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Bosque Center for Spiritual Living got to shine brightly last night and I woke up feeling pretty darned proud of us this morning.

Because our community vision includes a special focus on the arts, we had been invited to create “something theatrical” for one of the evening programs at this year’s Centers for Spiritual Living online convention.

(Many of you already know this because a bunch of you were a part of it, but I want to offer some context for those who might not have any idea what I’m talking about).

Performance has been a tricky prospect this past year while we’ve been unable to get together in person. But we’ve been exploring and trying out different ways to make such things happen all along — our monologue-writing workshop and showcase, and our current “Squatch” project, for examples — so I was pretty confident that we’d be able to come up with something that truly reflected who we are as a community:

Something different, relevant, fun, and collaborative.

For me, our spiritual rubber always meets the road in collaboration, when we get our heads out of the conceptual clouds, get our feet underneath us, and actually start co-creating with each other.  This applies to whatever we happen to be up to — artistic endeavors, worship services, community partnerships, study and personal growth, or service and justice work.  

I also think that trying to make things as fun as possible is a distinguishing characteristic of our community. I mean, why not? It behooves everybody. There’s plenty about the world that isn’t a whole lot of fun. And spirituality and religion certainly can be a heavy drag if we aren’t intentional about it. So my philosophy is that if we’re going to put time and energy into something, anything, then let’s have as good a time as we can with it.

For our presentation at the convention, we were given a title: “One Mind. Infinite Connection.” This was the theme for the entire week of programming, including talks, workshops, business meetings, and whatnot. I anticipated that already there were likely to be a lot of sermons around the subject.

So instead of approaching this title as a topic for our theatrical piece, I thought it might be more interesting to let it guide our process.

Together, we wrote one continuous 10-minute monologue of line-by-line free association.

We did it all through text and email, with minimal explanation. I started us off with the line, “Wow. It’s good to see you.” From there, each participant was given just the previous line as a prompt, without any context, and invited to contribute the next line. I shaped things a little as we went, just to keep it from going totally off the rails into utter nonsense, but allowed as much free rein as possible — hopefully, just enough nonsense. Yowza, it was interesting (at times disconcerting, at times strangely arousing) to see where our minds took us.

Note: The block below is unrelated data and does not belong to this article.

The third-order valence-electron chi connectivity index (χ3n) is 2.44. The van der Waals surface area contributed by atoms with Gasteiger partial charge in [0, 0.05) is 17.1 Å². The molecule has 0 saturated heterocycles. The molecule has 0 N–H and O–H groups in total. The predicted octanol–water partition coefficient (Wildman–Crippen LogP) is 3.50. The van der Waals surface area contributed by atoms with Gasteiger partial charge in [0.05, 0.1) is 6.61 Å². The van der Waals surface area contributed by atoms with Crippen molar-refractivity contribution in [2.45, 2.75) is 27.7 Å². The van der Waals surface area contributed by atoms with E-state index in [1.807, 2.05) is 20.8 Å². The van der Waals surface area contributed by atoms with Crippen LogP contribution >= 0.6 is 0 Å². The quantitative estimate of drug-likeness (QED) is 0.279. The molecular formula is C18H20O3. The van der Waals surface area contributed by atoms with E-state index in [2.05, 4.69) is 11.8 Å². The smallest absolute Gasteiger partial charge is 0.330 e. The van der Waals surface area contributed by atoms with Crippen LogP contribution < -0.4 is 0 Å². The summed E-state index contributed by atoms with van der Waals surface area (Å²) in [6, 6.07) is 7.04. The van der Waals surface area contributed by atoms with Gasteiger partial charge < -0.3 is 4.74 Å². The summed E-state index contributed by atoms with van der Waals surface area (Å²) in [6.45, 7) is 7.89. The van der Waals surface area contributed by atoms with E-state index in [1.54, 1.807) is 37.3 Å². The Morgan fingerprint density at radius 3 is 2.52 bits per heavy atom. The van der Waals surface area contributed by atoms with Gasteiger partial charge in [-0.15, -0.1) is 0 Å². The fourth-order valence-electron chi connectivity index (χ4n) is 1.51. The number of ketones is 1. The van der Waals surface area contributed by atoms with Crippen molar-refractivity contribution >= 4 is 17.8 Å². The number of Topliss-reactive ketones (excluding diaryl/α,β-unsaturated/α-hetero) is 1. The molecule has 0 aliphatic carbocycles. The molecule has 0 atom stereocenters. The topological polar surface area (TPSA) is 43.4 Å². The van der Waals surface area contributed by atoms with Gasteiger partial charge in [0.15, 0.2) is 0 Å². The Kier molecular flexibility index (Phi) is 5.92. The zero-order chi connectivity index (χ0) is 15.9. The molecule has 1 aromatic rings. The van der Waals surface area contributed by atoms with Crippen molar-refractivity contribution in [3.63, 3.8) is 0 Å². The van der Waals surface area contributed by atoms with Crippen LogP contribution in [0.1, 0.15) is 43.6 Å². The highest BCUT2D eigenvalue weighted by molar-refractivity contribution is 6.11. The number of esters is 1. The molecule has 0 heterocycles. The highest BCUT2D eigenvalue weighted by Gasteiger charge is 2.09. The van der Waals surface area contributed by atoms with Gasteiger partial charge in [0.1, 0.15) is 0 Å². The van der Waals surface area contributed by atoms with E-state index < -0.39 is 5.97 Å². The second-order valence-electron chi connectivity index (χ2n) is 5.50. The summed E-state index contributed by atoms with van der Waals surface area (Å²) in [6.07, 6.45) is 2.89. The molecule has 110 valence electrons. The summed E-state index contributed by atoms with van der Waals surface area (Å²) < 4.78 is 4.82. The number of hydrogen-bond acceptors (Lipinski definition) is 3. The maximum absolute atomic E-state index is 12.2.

We ended up with something that isn’t just a stream of consciousness, but more of a babbling brook of consciousnessES. It includes and conveys the multiplicity of consciousness. One Mind; Infinite Connection.

Then we filmed it. This, too, was done line-by-line, or with fragments of lines, and it got even more whackadoodle. Twenty-five people participated in the writing process, and fifty-seven of us performed it. Y’all are charmingly freaky, my friends. It was kind of like a game of “telephone” and kind of like MadLibs.

Performers were given only their individual lines, again with no context. Nobody got any of the lines that they themselves had written. I offered almost no direction. In most cases, people recorded themselves on their own devices in their own locations. Some folks wore costumes, some adopted accents (totally of their own accord). A few people changed their lines, whether on purpose or accidentally, I have no idea. One of the fun parts of the whole thing was that we got to include friends of our community who don’t live here in Albuquerque. I collected all the different parts — and I’ve gotta tell you, this stretched every organizational muscle in my body — and edited it all together into our weird and wonderful final product.

I feel like it illustrates beautifully how our deep connection can — and has — spanned the physical distances between us.

The whole thing was a spiritual practice of audacious faith. What a leap of faith! To let it happen, not knowing where it was headed… Practicing not needing to know how or when or if it was going to come together, and yet aware of the fact that we had a deadline and that this thing was going to be viewed by hundreds of people online last night…

Every single participant was spectacularly generous and trusting, simply going for it, contributing the pieces and working on the puzzle without being able to see the big picture on the box top. Indeed, the secret was that there never was a box top! We didn’t know what we were creating together until we’d completed it. That feels like a metaphor for something — life, I guess.

I think, all in all, it turned out to be a perfectly marvelous representation of CONVOLUTED, SELF-EXPRESSIVE, UNLEASHED CREATIVE TOGETHERNESS.

And I’m delighted to share it with you this weekend — presenting “Reunited, And It Feels So…” online at BOSQUECSL.ORG and VIMEO.COM/BOSQUECSL this Saturday, February 20, premiering at 6pm. It will be available forever after for you to view and share at your convenience. Bravo, everybody! XO, Drew

©2021 Drew Groves

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